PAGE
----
April 07, 2021

We’re told if something’s not working, unplug it and plug it back in again. That advice can work for people, as well. Spending too much time in front of a screen could be causing eye strain, headaches, and extra stress.

Two mountain bikers on Moab Brand Trails in Utah
Moab Brand Trails offer a wide variety of trails for the beginner, intermediate, and advanced rider. - P.C. Leslie Kehmeier

We simply aren’t meant to stay indoors, tethered to a device; we’re built to explore the outdoors. There’s even a name for it. Biophilia is a perceived human tendency to interact with nature. So make time to unplug and head outside into Utah’s spectacular scenery. Your mind and body will benefit.

You’ll Sleep Better

Tossing and turning for no clear reason could mean you’re spending too much time online, especially at night. Research shows that exposure to artificial light may confuse our internal clocks. Whether it’s your phone, tablet, or laptop, staring at a screen can disrupt sleep.

Night sky showing Milky Way galaxy with glowing red tent
Grand Staircase-Escalante National Monument offers nearly 1.9 million acres to starwatch and explore. - P.C. Bob Wick

Try putting down the device and head out for some stargazing. Utah boasts several Certified Dark Sky Parks where you can spend an evening, or several, meditating under the stars. Stargazing promotes positive emotions by relieving stress and helping you relax. You can turn it into a social experience with friends or head out by yourself for some alone time.

You’ll See Physical Improvements

Work out without “working out” when you unplug and hit the trails in Utah. Scenic places to visit in the Salt Lake City area include the hiking trail at Fifth Water Hot Springs where you can work your legs and your core as you climb up (and back down). You’ll also hike past a waterfall and hot springs pools, including some shallow spots where you can submerge your aching muscles.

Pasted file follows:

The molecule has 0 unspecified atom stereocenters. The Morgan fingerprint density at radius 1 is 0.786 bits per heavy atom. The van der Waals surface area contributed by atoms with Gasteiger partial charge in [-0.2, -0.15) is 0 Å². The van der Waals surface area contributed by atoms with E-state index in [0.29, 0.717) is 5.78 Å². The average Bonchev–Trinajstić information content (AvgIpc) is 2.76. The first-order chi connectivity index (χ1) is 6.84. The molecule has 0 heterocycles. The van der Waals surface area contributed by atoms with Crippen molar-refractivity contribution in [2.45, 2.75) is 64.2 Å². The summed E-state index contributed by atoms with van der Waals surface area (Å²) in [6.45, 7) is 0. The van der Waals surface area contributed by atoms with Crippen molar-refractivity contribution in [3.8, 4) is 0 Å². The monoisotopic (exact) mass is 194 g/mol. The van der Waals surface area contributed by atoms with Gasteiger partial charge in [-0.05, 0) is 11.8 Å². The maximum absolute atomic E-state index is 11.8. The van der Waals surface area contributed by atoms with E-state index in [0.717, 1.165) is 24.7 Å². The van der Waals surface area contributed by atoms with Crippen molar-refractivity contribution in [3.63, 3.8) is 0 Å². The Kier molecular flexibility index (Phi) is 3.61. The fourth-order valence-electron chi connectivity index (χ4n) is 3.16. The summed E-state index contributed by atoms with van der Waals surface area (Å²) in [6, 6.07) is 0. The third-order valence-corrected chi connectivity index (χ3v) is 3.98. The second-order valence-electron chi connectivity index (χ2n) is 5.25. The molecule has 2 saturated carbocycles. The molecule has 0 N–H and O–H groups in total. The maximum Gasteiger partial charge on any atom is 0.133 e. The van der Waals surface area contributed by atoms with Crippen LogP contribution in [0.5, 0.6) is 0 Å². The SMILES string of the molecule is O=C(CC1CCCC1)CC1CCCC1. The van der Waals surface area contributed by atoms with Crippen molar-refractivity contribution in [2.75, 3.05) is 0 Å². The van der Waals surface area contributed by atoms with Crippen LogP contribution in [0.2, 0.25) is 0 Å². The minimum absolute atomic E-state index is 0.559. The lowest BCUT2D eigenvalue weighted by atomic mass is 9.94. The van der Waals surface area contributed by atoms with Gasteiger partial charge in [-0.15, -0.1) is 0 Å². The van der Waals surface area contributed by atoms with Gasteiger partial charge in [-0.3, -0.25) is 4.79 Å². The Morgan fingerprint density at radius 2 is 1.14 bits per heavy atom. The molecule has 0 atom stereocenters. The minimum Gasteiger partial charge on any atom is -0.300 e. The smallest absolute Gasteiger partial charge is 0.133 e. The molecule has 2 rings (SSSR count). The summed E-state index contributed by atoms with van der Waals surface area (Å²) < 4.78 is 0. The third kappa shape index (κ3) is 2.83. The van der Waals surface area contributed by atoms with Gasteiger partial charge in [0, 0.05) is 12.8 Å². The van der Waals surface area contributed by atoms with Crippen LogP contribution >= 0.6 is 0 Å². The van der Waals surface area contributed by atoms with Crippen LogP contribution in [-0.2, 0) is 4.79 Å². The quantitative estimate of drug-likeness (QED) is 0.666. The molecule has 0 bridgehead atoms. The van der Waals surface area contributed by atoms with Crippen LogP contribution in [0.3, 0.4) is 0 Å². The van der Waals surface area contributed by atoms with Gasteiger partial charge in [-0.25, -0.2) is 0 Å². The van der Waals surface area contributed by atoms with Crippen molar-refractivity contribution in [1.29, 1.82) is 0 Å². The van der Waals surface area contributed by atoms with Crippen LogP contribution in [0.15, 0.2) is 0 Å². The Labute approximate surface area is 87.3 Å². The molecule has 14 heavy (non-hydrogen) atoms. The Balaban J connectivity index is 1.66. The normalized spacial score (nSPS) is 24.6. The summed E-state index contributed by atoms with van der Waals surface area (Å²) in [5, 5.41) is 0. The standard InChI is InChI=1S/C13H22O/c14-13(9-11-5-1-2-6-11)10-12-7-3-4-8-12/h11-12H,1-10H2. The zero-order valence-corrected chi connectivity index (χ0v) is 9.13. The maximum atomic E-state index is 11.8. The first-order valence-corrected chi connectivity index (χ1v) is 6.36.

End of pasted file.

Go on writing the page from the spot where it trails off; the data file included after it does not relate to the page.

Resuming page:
Hikers on Devils Garden Trail
Devil's Garden Trail in Arches National Park offers 7 miles of adventure.

As we head toward the summer months, don’t use hot weather as an excuse to stay inside. The The high mountains of Southern Utah offer cooler temps and sweeping views. Spending time at higher altitudes also speeds up your metabolism, helping keep your weight under control.

If hiking is too strenuous for you, walking works as well. Just get out there! Sunlight provides your body with the vitamin D you can’t get from screen light! This vitamin is crucial for your blood, bones, and immune system. It also helps your body absorb minerals, like calcium and phosphorus. It only takes about 15 minutes, a couple of times a week, to see benefits, but once you’re out in Utah nature, you’ll likely stay longer.

You’ll See Mental Improvements

Simply breaking free from screens and being in nature improves mental health, as well. Looking at trees, lakes, and other natural elements helps you relax, calms the nervous system, and lowers stress hormone levels. This, in turn, boosts your mood and offers a counterpart to immersion in technology.

Capitol Reef overlook
Breath-taking view of Capital Reef National Park. - P.C. Wolfgang Staudt

The effects of viewing a brilliant sunset, listening to a babbling brook, or hearing the rush of the wind through the trees can bring a sense of wonder or appreciation and leave you with a calmer, more focused mind.

You’ll Gain Perspective

Changing your environment and doing it with family or friends gives you time to talk and really reconnect with them. You may decide weekly outings together are more fulfilling than one more hour online.

Looking through an arch-top aperature in Bryce Canyon National Park
At higher elevation, Bryce Canyon National Park is good for the warmer months. - P.C. Lucas G.

Or, if you decide to head out on your own, you’ll have the time and space for self-reflection. It may be helpful when making big life-decisions or simply examining the need to change your own behaviors and attitudes.

No matter how you do it, unplugging and spending time in the open-air results in better sleep, health, and perspective. And if you’re lucky, you might even find some scenic locales with no cell service!

Kate Newberry writes about camping and hiking for several publications. She and her family have hiked everything from the Wild Horse Canyon in Utah to Pikes Peak in Colorado and the Great Smoky Mountains in Tennessee (although her kids claim the “Smokey Mountains” are just "small hills.")


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